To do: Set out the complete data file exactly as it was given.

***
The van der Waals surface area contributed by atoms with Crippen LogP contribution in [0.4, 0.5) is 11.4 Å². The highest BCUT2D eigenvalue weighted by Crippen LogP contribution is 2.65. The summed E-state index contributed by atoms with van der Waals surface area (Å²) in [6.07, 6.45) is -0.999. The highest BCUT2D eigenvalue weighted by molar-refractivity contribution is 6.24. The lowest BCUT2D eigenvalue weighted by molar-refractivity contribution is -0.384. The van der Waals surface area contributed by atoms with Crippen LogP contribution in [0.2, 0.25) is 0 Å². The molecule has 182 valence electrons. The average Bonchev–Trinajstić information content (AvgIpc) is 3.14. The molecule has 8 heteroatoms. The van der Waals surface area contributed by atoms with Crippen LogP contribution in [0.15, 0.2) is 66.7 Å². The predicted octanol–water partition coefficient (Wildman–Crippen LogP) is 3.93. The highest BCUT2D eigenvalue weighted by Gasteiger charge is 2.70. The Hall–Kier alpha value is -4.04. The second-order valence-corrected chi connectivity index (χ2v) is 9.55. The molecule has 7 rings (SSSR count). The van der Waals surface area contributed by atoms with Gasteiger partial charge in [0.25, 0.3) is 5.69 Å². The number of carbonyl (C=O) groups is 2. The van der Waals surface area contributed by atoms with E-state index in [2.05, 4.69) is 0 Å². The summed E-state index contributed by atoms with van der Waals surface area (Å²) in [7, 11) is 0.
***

The van der Waals surface area contributed by atoms with Crippen LogP contribution in [0.4, 0.5) is 11.4 Å². The highest BCUT2D eigenvalue weighted by Crippen LogP contribution is 2.65. The summed E-state index contributed by atoms with van der Waals surface area (Å²) in [6.07, 6.45) is -0.999. The highest BCUT2D eigenvalue weighted by molar-refractivity contribution is 6.24. The lowest BCUT2D eigenvalue weighted by molar-refractivity contribution is -0.384. The van der Waals surface area contributed by atoms with Crippen LogP contribution in [0.2, 0.25) is 0 Å². The molecule has 182 valence electrons. The average Bonchev–Trinajstić information content (AvgIpc) is 3.14. The molecule has 8 heteroatoms. The van der Waals surface area contributed by atoms with Crippen LogP contribution in [0.15, 0.2) is 66.7 Å². The predicted octanol–water partition coefficient (Wildman–Crippen LogP) is 3.93. The highest BCUT2D eigenvalue weighted by Gasteiger charge is 2.70. The Hall–Kier alpha value is -4.04. The second-order valence-corrected chi connectivity index (χ2v) is 9.55. The molecule has 7 rings (SSSR count). The van der Waals surface area contributed by atoms with Gasteiger partial charge in [0.25, 0.3) is 5.69 Å². The number of carbonyl (C=O) groups is 2. The van der Waals surface area contributed by atoms with E-state index in [2.05, 4.69) is 0 Å². The summed E-state index contributed by atoms with van der Waals surface area (Å²) in [7, 11) is 0.